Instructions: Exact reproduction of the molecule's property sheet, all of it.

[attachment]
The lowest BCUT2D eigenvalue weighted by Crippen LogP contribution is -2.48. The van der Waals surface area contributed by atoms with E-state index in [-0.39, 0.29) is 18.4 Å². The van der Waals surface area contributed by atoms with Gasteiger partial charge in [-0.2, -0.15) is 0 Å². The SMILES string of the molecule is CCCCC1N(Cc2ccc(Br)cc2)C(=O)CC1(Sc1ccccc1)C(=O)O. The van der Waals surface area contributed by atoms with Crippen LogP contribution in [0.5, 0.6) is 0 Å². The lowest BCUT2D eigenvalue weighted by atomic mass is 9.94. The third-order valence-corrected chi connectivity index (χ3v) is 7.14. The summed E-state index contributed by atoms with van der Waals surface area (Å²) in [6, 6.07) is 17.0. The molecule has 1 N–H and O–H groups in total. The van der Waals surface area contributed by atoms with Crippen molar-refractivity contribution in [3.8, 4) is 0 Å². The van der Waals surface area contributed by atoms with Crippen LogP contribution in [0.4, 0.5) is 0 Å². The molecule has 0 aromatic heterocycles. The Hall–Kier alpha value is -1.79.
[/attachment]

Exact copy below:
The lowest BCUT2D eigenvalue weighted by Crippen LogP contribution is -2.48. The van der Waals surface area contributed by atoms with E-state index in [-0.39, 0.29) is 18.4 Å². The van der Waals surface area contributed by atoms with Gasteiger partial charge in [-0.2, -0.15) is 0 Å². The SMILES string of the molecule is CCCCC1N(Cc2ccc(Br)cc2)C(=O)CC1(Sc1ccccc1)C(=O)O. The van der Waals surface area contributed by atoms with Crippen LogP contribution in [0.5, 0.6) is 0 Å². The lowest BCUT2D eigenvalue weighted by atomic mass is 9.94. The third-order valence-corrected chi connectivity index (χ3v) is 7.14. The summed E-state index contributed by atoms with van der Waals surface area (Å²) in [6, 6.07) is 17.0. The molecule has 1 N–H and O–H groups in total. The van der Waals surface area contributed by atoms with Crippen molar-refractivity contribution in [3.8, 4) is 0 Å². The van der Waals surface area contributed by atoms with Crippen LogP contribution in [0.4, 0.5) is 0 Å². The molecule has 0 aromatic heterocycles. The Hall–Kier alpha value is -1.79.